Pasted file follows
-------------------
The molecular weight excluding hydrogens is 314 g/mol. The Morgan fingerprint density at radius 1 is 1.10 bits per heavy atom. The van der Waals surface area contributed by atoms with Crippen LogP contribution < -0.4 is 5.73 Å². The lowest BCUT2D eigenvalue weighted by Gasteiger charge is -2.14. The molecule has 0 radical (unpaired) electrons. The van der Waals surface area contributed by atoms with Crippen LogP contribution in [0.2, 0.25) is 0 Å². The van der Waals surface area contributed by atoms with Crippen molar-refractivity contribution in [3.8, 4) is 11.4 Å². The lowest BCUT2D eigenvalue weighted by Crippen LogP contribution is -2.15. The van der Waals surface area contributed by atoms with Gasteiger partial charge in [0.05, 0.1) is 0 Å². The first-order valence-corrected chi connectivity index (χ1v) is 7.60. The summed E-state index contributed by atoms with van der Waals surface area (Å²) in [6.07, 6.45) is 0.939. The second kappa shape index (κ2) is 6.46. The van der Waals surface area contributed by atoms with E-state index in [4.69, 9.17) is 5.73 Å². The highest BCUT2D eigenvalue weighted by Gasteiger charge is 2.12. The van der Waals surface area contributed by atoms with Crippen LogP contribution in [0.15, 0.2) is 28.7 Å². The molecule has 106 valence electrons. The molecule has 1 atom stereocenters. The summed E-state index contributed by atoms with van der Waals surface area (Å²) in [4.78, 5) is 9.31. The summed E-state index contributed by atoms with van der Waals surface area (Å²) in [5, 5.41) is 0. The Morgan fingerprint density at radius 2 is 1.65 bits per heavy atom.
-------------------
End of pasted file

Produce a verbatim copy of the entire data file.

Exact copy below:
The molecular weight excluding hydrogens is 314 g/mol. The Morgan fingerprint density at radius 1 is 1.10 bits per heavy atom. The van der Waals surface area contributed by atoms with Crippen LogP contribution < -0.4 is 5.73 Å². The lowest BCUT2D eigenvalue weighted by Gasteiger charge is -2.14. The molecule has 0 radical (unpaired) electrons. The van der Waals surface area contributed by atoms with Crippen LogP contribution in [0.2, 0.25) is 0 Å². The van der Waals surface area contributed by atoms with Crippen molar-refractivity contribution in [3.8, 4) is 11.4 Å². The lowest BCUT2D eigenvalue weighted by Crippen LogP contribution is -2.15. The van der Waals surface area contributed by atoms with Gasteiger partial charge in [0.05, 0.1) is 0 Å². The first-order valence-corrected chi connectivity index (χ1v) is 7.60. The summed E-state index contributed by atoms with van der Waals surface area (Å²) in [6.07, 6.45) is 0.939. The second kappa shape index (κ2) is 6.46. The van der Waals surface area contributed by atoms with E-state index in [4.69, 9.17) is 5.73 Å². The highest BCUT2D eigenvalue weighted by Gasteiger charge is 2.12. The van der Waals surface area contributed by atoms with Crippen LogP contribution in [0.15, 0.2) is 28.7 Å². The molecule has 106 valence electrons. The molecule has 1 atom stereocenters. The summed E-state index contributed by atoms with van der Waals surface area (Å²) in [4.78, 5) is 9.31. The summed E-state index contributed by atoms with van der Waals surface area (Å²) in [5, 5.41) is 0. The Morgan fingerprint density at radius 2 is 1.65 bits per heavy atom.